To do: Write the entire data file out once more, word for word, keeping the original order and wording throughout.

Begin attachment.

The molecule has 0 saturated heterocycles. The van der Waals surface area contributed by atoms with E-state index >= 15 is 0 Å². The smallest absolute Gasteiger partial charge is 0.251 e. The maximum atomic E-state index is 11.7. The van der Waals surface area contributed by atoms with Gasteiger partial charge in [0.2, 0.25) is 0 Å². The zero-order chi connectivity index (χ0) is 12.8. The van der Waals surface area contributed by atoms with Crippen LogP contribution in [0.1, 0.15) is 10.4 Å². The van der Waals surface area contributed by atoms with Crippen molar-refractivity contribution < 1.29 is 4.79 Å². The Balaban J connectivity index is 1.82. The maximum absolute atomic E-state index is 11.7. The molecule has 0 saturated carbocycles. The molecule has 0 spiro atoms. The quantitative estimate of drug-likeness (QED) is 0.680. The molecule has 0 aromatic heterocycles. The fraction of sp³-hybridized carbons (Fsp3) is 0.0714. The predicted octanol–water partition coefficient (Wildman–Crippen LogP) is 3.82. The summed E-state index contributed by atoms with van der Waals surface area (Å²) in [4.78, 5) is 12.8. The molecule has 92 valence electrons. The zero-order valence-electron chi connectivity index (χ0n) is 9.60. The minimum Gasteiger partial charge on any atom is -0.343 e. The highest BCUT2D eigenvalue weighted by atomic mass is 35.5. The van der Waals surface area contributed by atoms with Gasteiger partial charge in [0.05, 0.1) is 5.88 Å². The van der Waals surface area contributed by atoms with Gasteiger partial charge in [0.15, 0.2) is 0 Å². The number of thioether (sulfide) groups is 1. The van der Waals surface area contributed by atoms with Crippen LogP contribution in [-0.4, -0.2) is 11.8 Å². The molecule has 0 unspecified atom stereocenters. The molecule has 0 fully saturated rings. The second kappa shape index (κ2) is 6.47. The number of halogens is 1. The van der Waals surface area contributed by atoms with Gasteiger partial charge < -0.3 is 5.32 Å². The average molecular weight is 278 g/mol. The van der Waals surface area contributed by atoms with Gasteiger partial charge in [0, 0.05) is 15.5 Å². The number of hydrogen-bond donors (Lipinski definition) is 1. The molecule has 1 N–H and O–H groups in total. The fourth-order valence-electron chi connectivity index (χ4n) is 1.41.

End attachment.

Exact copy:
The molecule has 0 saturated heterocycles. The van der Waals surface area contributed by atoms with E-state index >= 15 is 0 Å². The smallest absolute Gasteiger partial charge is 0.251 e. The maximum atomic E-state index is 11.7. The van der Waals surface area contributed by atoms with Gasteiger partial charge in [0.2, 0.25) is 0 Å². The zero-order chi connectivity index (χ0) is 12.8. The van der Waals surface area contributed by atoms with Crippen LogP contribution in [0.1, 0.15) is 10.4 Å². The van der Waals surface area contributed by atoms with Crippen molar-refractivity contribution < 1.29 is 4.79 Å². The Balaban J connectivity index is 1.82. The maximum absolute atomic E-state index is 11.7. The molecule has 0 saturated carbocycles. The molecule has 0 spiro atoms. The quantitative estimate of drug-likeness (QED) is 0.680. The molecule has 0 aromatic heterocycles. The fraction of sp³-hybridized carbons (Fsp3) is 0.0714. The predicted octanol–water partition coefficient (Wildman–Crippen LogP) is 3.82. The summed E-state index contributed by atoms with van der Waals surface area (Å²) in [4.78, 5) is 12.8. The molecule has 92 valence electrons. The zero-order valence-electron chi connectivity index (χ0n) is 9.60. The minimum Gasteiger partial charge on any atom is -0.343 e. The highest BCUT2D eigenvalue weighted by atomic mass is 35.5. The van der Waals surface area contributed by atoms with Gasteiger partial charge in [0.05, 0.1) is 5.88 Å². The van der Waals surface area contributed by atoms with Gasteiger partial charge in [0.15, 0.2) is 0 Å². The number of thioether (sulfide) groups is 1. The van der Waals surface area contributed by atoms with Crippen LogP contribution in [-0.4, -0.2) is 11.8 Å². The molecule has 0 unspecified atom stereocenters. The molecule has 0 fully saturated rings. The second kappa shape index (κ2) is 6.47. The number of halogens is 1. The van der Waals surface area contributed by atoms with Gasteiger partial charge < -0.3 is 5.32 Å². The average molecular weight is 278 g/mol. The van der Waals surface area contributed by atoms with Gasteiger partial charge in [0, 0.05) is 15.5 Å². The number of hydrogen-bond donors (Lipinski definition) is 1. The molecule has 1 N–H and O–H groups in total. The fourth-order valence-electron chi connectivity index (χ4n) is 1.41.